Dick Morris Back on the (Mexican) Campaign Trail?
A solid dose of negative campaigning has tightened up Mexico's three-way presidential race, generating a spate of stories about the influence of controversial U.S. political strategist Dick Morris.
Reports in the Mexican press are raising questions about how connected Morris might be to the campaign of Felipe Calderon. The conservative Calderon is competing with leftist Andres Manual Lopez Obrador and populist Roberto Madrazo in a contest to lead a nation of 105 million people whose exodus of migrants, legal and illegal, are reshaping U.S. politics and society.
Last month, Calderon overtook Lopez Obrador for the first time in the polls when a survey done by the Reforma newspaper gave him a 38 to 35 percent edge over Lopez Obrador. Madrazo held 23 percent. Lopez Obrador has retained a slight lead in other recent polls compiled by opinamexico.org.
Calderon's surge followed a saturation television advertising campaign aimed at eroding the positive image Lopez Obrador has forged as a popular mayor of Mexico City by linking him to Venezuela's leftist president Hugo Chavez. In a story headlined "Mercenary Strategists Without Rival," the newsweekly Proceso (in Spanish by subscription) reported this week that Calderon has contracted Morris and Texas-based political consultant Rob Allyn "to handle not only his image, but the development of his campaign."
In a telephone interview, Allyn said, "I've never met Dick Morris and we're not associated in any way" but otherwise declined to comment. Representatives of Calderon's Partido de Accion Nacional (PAN) have denied Morris is involved in the campaign. Morris is not talking.
What is clear is that U.S.-style media campaigning has changed the dynamics of the 2006 race.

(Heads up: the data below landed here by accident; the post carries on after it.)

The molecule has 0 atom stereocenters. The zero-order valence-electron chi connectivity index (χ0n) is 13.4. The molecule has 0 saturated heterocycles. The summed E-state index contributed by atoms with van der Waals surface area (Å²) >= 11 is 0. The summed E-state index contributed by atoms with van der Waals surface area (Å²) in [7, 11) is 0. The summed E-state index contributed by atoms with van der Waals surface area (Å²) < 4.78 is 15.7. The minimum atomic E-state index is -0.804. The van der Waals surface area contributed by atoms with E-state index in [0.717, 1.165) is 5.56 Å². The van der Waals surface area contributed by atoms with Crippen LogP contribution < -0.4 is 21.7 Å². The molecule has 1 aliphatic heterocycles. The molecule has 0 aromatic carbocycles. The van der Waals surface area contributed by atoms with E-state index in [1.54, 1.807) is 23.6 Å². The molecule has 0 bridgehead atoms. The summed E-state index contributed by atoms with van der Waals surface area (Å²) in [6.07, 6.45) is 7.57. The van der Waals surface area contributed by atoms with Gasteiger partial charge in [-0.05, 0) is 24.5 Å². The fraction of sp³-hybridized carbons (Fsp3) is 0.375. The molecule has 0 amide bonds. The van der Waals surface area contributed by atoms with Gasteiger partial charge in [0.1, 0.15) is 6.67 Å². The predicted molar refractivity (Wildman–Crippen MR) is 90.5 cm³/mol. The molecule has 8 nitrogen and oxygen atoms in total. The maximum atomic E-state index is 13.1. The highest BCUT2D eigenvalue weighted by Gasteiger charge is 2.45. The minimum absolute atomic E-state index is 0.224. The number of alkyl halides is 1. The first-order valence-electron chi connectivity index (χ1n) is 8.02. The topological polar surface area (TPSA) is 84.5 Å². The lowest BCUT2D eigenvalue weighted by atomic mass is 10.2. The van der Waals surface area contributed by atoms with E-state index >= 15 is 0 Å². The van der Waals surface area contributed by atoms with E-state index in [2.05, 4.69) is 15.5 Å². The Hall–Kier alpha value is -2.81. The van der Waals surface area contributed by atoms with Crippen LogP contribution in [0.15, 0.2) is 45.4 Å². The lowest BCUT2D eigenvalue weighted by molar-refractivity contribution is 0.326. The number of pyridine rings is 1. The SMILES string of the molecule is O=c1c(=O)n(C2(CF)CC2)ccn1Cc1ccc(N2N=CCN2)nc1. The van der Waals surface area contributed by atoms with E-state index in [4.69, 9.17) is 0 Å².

The most successful attack ad was a film clip of Chavez criticizing Mexican President Vicente Fox, juxtaposed with a clip of Lopez Obrador comparing Fox to a "chachalaca," a noisy turkey, and telling him to shut up. The effect, reported the Wall Street Journal, was "to paint Mr. Lopez Obrador as a demagogue who can't handle criticism."
Speculation that Morris was behind the ads first mounted when the former strategist for President Clinton turned Fox TV commentator wrote a column for the New York Post last month describing Lopez Obrador as an "ultraleftist" supported by Chavez and Cuban president Fidel Castro. "Lopez Obrador could be the final piece in their grand plan to bring the United States to its knees before the newly resurgent Latin left," Morris wrote.
The leftist daily La Jornada (in Spanish) played up Morris's comment to the Wall Street Journal that the attacks on Lopez Obrador "are working."
"Worse still," wrote correspondent David Brooks, "the man who proclaims himself as one of most prominent political advisers in the country warns that if Washington does not manage to pass immigration reform, it could alienate the Mexican electorate and deliver the country into the hands of Lopez Obrador."
Writing in El Universal, pollster Dan Lund who has worked for Lopez Obrador in the past, said Morris "has taken center stage at his insistence." His former client, by contrast, "is what U.S. consultants would regard as a heretic ....[even by] his own campaign manager," he wrote.
The question Lopez Obrador faces with two months to go is whether he has picked the right man for the job.
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